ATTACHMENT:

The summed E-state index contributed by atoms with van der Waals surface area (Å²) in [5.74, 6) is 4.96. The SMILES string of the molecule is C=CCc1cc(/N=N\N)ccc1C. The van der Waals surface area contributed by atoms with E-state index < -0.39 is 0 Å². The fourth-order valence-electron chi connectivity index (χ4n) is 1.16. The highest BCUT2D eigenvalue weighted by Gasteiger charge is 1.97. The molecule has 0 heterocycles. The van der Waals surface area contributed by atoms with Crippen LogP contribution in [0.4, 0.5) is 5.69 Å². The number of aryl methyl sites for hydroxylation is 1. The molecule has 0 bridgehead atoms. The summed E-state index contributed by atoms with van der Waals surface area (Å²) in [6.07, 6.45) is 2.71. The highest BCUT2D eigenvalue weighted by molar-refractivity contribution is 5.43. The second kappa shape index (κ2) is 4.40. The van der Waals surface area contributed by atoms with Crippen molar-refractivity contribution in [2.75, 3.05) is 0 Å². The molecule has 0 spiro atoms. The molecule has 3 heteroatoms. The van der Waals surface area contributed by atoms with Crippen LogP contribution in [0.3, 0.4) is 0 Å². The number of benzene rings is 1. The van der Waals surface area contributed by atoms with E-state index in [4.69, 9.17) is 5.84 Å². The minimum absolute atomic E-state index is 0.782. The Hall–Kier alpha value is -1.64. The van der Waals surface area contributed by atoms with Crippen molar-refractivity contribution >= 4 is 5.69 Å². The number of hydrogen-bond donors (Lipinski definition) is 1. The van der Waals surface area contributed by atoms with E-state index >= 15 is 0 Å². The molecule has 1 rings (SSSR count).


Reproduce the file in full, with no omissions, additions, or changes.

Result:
The summed E-state index contributed by atoms with van der Waals surface area (Å²) in [5.74, 6) is 4.96. The SMILES string of the molecule is C=CCc1cc(/N=N\N)ccc1C. The van der Waals surface area contributed by atoms with E-state index < -0.39 is 0 Å². The fourth-order valence-electron chi connectivity index (χ4n) is 1.16. The highest BCUT2D eigenvalue weighted by Gasteiger charge is 1.97. The molecule has 0 heterocycles. The van der Waals surface area contributed by atoms with Crippen LogP contribution in [0.4, 0.5) is 5.69 Å². The number of aryl methyl sites for hydroxylation is 1. The molecule has 0 bridgehead atoms. The summed E-state index contributed by atoms with van der Waals surface area (Å²) in [6.07, 6.45) is 2.71. The highest BCUT2D eigenvalue weighted by molar-refractivity contribution is 5.43. The second kappa shape index (κ2) is 4.40. The van der Waals surface area contributed by atoms with Crippen molar-refractivity contribution in [2.75, 3.05) is 0 Å². The molecule has 0 spiro atoms. The molecule has 3 heteroatoms. The van der Waals surface area contributed by atoms with Crippen LogP contribution in [0.3, 0.4) is 0 Å². The number of benzene rings is 1. The van der Waals surface area contributed by atoms with E-state index in [4.69, 9.17) is 5.84 Å². The minimum absolute atomic E-state index is 0.782. The Hall–Kier alpha value is -1.64. The van der Waals surface area contributed by atoms with Crippen molar-refractivity contribution >= 4 is 5.69 Å². The number of hydrogen-bond donors (Lipinski definition) is 1. The van der Waals surface area contributed by atoms with E-state index >= 15 is 0 Å². The molecule has 1 rings (SSSR count).